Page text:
Collegiate sports, and athletic scholarships in particular, have served as portals to higher education for generations of African-Americans who may not have otherwise attended college. That s not the case for Latinos.
Hispanic men and women represented just 4.5 and 3.9 percent, respectively, of student-athletes in the NCAA during the 2008-09 academic year. Between 1999 and 2008, the number of Hispanics playing college sports grew at a glacial pace, from 3 to 4.2 percent, even as Hispanic students have become more prevalent on college campuses--12 percent of students were Hispanic in 2007, according to Census data. Hispanics account for 15.8 percent of the U.S. population. Although lagging in college sports, Latinos are a rising power in professional sports; Latinos dominate boxing, soccer and baseball. Major League Baseball's Hispanic superstars, such as Chicago White Sox outfielder Manny Ramirez and New York Yankees third baseman Mex Rodriguez, rank among America's highest-paid professional athletes. In June, the Memphis Grizzlies selected former University of Maryland guard Greivis Vasquez, the 2010 Atlantic Coast Conference Player of the Year, in the first round of the NBA Draft.
Despite their growing presence in sports, relatively few Latinos play sports in college, even in baseball and soccer where they are overrepresented at the professional level. The college sports with the highest percentage of Hispanic men were volleyball (12.3 percent) and water polo (7.3 percent), reflecting their popularity in California and Florida. For women, they were rugby (15.2 percent) and water polo (7.3 percent).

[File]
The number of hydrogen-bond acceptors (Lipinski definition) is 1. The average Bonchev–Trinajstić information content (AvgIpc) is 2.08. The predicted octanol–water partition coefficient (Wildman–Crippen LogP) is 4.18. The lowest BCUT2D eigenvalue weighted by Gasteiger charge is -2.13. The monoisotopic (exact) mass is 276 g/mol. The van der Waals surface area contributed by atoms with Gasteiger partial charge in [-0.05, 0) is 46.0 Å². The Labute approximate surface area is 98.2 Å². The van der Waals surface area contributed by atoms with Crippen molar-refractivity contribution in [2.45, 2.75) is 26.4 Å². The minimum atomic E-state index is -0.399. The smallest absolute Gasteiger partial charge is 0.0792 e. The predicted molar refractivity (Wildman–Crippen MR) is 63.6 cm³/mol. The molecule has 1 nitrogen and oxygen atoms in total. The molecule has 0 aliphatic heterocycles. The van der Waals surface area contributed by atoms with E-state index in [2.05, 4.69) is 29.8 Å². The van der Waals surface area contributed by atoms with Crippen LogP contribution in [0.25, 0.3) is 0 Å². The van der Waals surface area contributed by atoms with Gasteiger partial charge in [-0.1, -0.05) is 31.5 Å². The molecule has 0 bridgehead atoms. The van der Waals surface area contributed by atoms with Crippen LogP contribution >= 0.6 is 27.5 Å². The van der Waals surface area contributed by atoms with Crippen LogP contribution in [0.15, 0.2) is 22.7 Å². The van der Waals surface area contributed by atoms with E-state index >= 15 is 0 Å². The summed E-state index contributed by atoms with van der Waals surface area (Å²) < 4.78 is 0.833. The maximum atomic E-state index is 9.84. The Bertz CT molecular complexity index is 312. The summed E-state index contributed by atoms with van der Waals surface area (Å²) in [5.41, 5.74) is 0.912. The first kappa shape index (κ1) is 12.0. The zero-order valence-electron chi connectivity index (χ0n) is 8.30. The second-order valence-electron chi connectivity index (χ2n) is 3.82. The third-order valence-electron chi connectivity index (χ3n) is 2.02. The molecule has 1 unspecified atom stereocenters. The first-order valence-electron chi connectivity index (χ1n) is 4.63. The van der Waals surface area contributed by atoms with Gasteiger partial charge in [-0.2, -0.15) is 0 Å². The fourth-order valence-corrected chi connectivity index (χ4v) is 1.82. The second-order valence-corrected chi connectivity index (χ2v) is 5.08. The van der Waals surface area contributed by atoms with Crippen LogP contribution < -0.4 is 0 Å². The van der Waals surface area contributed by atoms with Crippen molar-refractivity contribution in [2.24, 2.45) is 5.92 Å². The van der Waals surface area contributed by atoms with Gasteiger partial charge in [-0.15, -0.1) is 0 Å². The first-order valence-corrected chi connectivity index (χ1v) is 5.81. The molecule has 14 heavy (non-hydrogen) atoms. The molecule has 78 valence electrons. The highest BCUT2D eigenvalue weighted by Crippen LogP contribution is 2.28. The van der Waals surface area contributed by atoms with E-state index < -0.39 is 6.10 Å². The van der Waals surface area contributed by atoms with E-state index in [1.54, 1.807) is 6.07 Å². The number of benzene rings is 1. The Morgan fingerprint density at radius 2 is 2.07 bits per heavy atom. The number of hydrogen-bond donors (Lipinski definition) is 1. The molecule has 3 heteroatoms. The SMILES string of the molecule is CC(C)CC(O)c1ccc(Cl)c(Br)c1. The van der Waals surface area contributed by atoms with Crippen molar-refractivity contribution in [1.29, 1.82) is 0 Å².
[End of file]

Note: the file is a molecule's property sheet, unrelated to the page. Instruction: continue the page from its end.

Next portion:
"Hispanics are the largest ethnic minority group in the country. However, the demographics of our [NCAA] member institutions do not reflect this growth in the student-athlete population," says Mark Cabrera, a soccer player at Palm Beach Atlantic University in West Palm Beach, Fla.
Scholars and sports personnel note specific structural, cultural and educational issues preventing more Latinos from using their athletic talents as a ladder to college.
A major difference between the Black and Hispanic experience in sports is that, under segregation, African-Americans developed independent sports structures that paralleled White organizations. Black colleges fielded basketball, football, baseball and other sports teams. The Negro Leagues often recruited baseball players from HBCUs. Black communities established a deep college pipeline of sports talent ready to seize athletic opportunities.
By contrast, Latinos are overrepresented at community colleges that typically don't offer a full sports program or athletic scholarships. According to the American Association of Community Colleges, 53 percent of Latino undergraduates attend two-year institutions.
In addition, there's little incentive for Latinos to play collegiate sports if their goal is to play professionally. While college is the recruiting grounds for professional football and basketball--sports that Latinos are just starting to make headway in--it is not a pipeline for professional boxing and soccer, the sports most associated with Hispanics. Major League Baseball maintains a minor league system that doesn't require college.
Another barrier to Hispanic participation in college sports is that many parents can't give their children access to organized sports training at a young age.
"Unlike African-Americans, Latinos have not been drilled from birth that sports are a way out of poverty," says Richard Lap-chick, director of The Institute for Diversity and Ethics in Sports at the University of Central Florida.
He says that, because of equipment costs or difficulties with their parents providing transportation, relatively few Hispanics play Little League baseball or Pop Warner football. As a result, fewer develop the skills needed to make the middle and high school or club teams that could get them noticed by college coaches. …